- Heads or Tails: John chooses to take the road to Jericho by spinning a flask of whiskey, then going in the direction it points.
- In the Back: Hickey prefers to feign surrender by turning his back his enemies and asking them if they would shoot an unarmed man in the back. Then he draws a pistol and kills them.
- Is That What They're Calling It Now?: When Smith first meets Lucy:
John Smith: Strozzi said that he'd brought the girl along to keep up his morale. That's the first time I'd ever heard it called that.
- Kill 'em All: After a Texas Ranger is gunned down, their leader decides enough is enough.
Capt. Tom Pickett: I'm coming back here in ten days, and I'm gonna bring about twenty rangers with me. I will tolerate one gang, because that is the nature of things. A certain amount of corruption is inevitable. But if I find two gangs here when I get back, then in a couple of hours there will be no gangs here. So it's simple. One gang quits and goes home. You boys work it out. I don't give a damn which one.
John Smith: Just so long as one side leaves, or maybe one side loses.
Capt. Tom Pickett: That's fine, too, son. Kill as many as you want. Just don't kill no innocent people around here. I wouldn't like that.
- John decides to take the "no gangs" option himself when he sees what was done to Lucy.
"But you can know the rules and still do the wrong thing. The only thing I knew for sure was this: Strozzi, Doyle, and every son of a bitch who worked for 'em... they were all gonna be better off dead."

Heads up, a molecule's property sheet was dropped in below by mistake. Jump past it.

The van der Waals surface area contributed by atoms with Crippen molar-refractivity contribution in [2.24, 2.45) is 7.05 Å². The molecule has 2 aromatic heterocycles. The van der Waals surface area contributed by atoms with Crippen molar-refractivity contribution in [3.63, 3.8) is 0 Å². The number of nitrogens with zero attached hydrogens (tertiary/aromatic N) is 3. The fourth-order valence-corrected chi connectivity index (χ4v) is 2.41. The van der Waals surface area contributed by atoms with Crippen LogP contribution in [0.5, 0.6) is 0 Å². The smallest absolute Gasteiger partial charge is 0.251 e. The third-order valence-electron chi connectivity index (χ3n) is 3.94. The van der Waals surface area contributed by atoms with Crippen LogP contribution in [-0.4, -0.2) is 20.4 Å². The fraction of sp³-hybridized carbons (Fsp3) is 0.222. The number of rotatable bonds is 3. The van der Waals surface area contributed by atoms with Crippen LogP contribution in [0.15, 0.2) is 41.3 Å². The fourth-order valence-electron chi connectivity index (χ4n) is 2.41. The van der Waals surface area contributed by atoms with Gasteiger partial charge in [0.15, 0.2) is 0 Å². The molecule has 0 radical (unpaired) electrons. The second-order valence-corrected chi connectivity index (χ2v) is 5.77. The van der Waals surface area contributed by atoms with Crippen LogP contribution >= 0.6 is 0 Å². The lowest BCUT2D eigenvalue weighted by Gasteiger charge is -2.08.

- The Last Title: The title.
- Mob War: A central driver of the plot, and like most Mob Wars this one is intensely destructive.
- Morality Pet: Doyle thinks his Mexican lover is this for him, and that he has rescued her from poverty for the sake of love. But it's obvious he thinks of her as his property, referring to her just as "the girl".
- Mr. Smith: No one even pretends that John Smith is his real name.
- The Narrator: John Smith
- No-Holds-Barred Beatdown: John gets one from the Giant Mook.
- Overkill: John never shoots someone just once.
- Doyle has his entire gang open fire on just one man at one point.
- Playing Both Sides: Smith is unlikely to make the cover of Loyalty Monthly, except as a warning.
- Quick Draw: John Smith makes an impression this way. John's rapid gunplay remains important throughout the film.
- Recycled In Space: Yojimbo, with Prohibition-era gangsters—whose liquor racket hews surprisingly close to the original.
- Refuge in Audacity: If John Smith walked into a room and shot a dozen largely unaware mooks, and they died in anything vaguely like realistic fashion, he'd look like a monster. Since they fly across the room, crash out windows, and go rolling across the street, he just looks like a Badass.
- The Roaring Twenties: The broader setting.
- Rule of Cool: This movie walks up to physics and shoots it in the chest, causing it to lift off its feet as it goes flying backwards, crashes through a window, and rolls all away across the street to die in the dirt.
- The Sheriff: Corrupt Sheriff Ed Galt.
- Shrouded in Myth: Hickey.
- Two Roads Before You: Happens literally in the opening scene, when John chooses the road to Jericho. The symbolism is lampshaded in the voiceover he's just given.
- Wretched Hive: Jericho, the setting, is without effective law and order — but well up on violent criminal enterprise. There is, in fact, nothing left in town but the gangs, the sheriff, a bartender, a prostitute, and the undertaker... and by the end of the movie, the undertaker's leaving.